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04.19.19 John 19.16-42 Good Friday Sermon

by on April 24, 2019

The late Roman Catholic scholar and priest Raymond Brown described the Gospels as “Passion narratives with long introductions.” Indeed the suffering (passion) of Jesus has enjoyed historical priority in the telling of Jesus’ life.

After the sixteenth century Reformation in the West, Jesus’ death became the particular focus for Protestants. This is when the theology that “Jesus died on account of our sins and in our place” became dominant. More recently among evangelicals, the emphasis has been on Jesus’ resurrection.

But it is a fair question: Why did Jesus die? Beyond the obvious answer that he was a created being? Perhaps the compelling question is better phrased, Why did Jesus die the way he did?

There is some truth to the answer above. “Jesus died on account of our sins and in our place.” We do see this answer in the New Testament which was written beginning about twenty-five years after Jesus death.

But Jesus, and some NT writers, had a larger view, in part because if Jesus’ death satisfied the penalty for sin, why do we still feel guilty and anxious? Why do we still die? Why do we still suffer?

The larger vision of Jesus’ suffering and death is reflected in parts of the book of Hebrews. There we read that, “We have a high priest who sympathizes with our weakness.” Jesus’ death is the ultimate identification with our weakness as human creatures. We succumb to death.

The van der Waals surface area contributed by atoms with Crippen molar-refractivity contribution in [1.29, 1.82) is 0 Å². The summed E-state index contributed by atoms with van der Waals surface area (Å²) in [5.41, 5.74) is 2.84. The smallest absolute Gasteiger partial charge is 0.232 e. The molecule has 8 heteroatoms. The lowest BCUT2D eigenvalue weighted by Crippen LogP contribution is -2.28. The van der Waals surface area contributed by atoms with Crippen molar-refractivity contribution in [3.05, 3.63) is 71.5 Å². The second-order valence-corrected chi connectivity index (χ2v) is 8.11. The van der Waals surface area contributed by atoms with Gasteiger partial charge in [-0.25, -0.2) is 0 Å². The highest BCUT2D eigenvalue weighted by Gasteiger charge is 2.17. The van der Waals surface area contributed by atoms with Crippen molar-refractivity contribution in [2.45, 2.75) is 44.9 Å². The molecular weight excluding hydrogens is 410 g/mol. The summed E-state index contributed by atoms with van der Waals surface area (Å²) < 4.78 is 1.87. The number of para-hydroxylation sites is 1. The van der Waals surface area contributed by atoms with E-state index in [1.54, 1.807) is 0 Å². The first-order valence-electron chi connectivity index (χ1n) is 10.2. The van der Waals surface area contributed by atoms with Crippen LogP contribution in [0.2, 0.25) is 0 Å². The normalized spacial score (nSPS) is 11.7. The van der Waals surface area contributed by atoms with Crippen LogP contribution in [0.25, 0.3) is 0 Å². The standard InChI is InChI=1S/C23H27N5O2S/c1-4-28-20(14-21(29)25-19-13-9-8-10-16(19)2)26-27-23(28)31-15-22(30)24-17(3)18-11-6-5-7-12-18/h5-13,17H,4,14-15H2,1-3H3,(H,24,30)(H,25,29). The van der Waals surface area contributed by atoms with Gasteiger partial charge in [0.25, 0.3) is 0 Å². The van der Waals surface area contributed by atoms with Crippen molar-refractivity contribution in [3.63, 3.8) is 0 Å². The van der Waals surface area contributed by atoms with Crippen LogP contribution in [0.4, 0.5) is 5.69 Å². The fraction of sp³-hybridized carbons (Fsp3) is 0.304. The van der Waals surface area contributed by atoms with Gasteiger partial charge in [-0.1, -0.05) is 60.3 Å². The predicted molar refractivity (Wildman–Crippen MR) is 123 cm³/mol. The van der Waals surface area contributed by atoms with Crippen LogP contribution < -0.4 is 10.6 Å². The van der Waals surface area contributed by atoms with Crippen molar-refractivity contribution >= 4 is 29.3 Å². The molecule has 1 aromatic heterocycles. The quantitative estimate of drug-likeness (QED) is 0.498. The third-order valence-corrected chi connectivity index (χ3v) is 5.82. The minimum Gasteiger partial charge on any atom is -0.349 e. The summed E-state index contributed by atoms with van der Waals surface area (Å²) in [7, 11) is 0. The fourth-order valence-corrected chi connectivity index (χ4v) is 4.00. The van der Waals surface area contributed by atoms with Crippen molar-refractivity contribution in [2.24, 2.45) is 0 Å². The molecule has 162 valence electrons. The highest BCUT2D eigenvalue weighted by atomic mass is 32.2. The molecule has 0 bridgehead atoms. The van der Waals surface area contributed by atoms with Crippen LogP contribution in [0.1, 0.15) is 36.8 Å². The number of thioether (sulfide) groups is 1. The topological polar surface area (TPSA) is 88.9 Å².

Using John’s Gospel account of the crucifixion, I want to reflect upon this question. How does Christ sympathize with our weakness?

There are times we suffer uniquely alone, for example, in the death of a child or through the burden of a degenerative disease. It helps to remember that Christ carried the Cross alone.

There are times when the popular crowd excludes us. It helps to remember that Jesus was crucified with outcasts.

Sometimes our words are taken out of context, and our good intentions are derailed by a carless word. Jesus also was misunderstood and mischaracterized though he was a king.

Sometimes people gossip about us. Christ was also a humiliated celebrity.

There are times when we resolve to love, even when it’s hard, even when it’s a sacrifice. It helps to remember that Jesus suffered with a purpose.

Sometimes people are just mean. It helps to remember Jesus was also mistreated with the Roman soldier’s spear.

And John tells us that Jesus trusted God in his suffering. This is the practical meaning of his death according to the larger vision. We can trust God in our suffering because Christ trusted God in his suffering.

And more, as God vindicated Christ’s suffering by resurrecting him from the dead, so we hope God will vindicate our suffering. For we share in Christ’s suffering when we suffer, and we share in Christ’s death with our death. And the sacrament of baptism promises that we will share in Christ’s resurrection also. We don’t suffer alone, and when we do suffer, we still have hope.

So let us listen to the Passion narratives and their long introductions and the Good Friday liturgies. Let us find comfort in Christ’s death “for your sins and in your place.” And let us find strength in Christ’s death “because you don’t suffer alone and because you have hope.”

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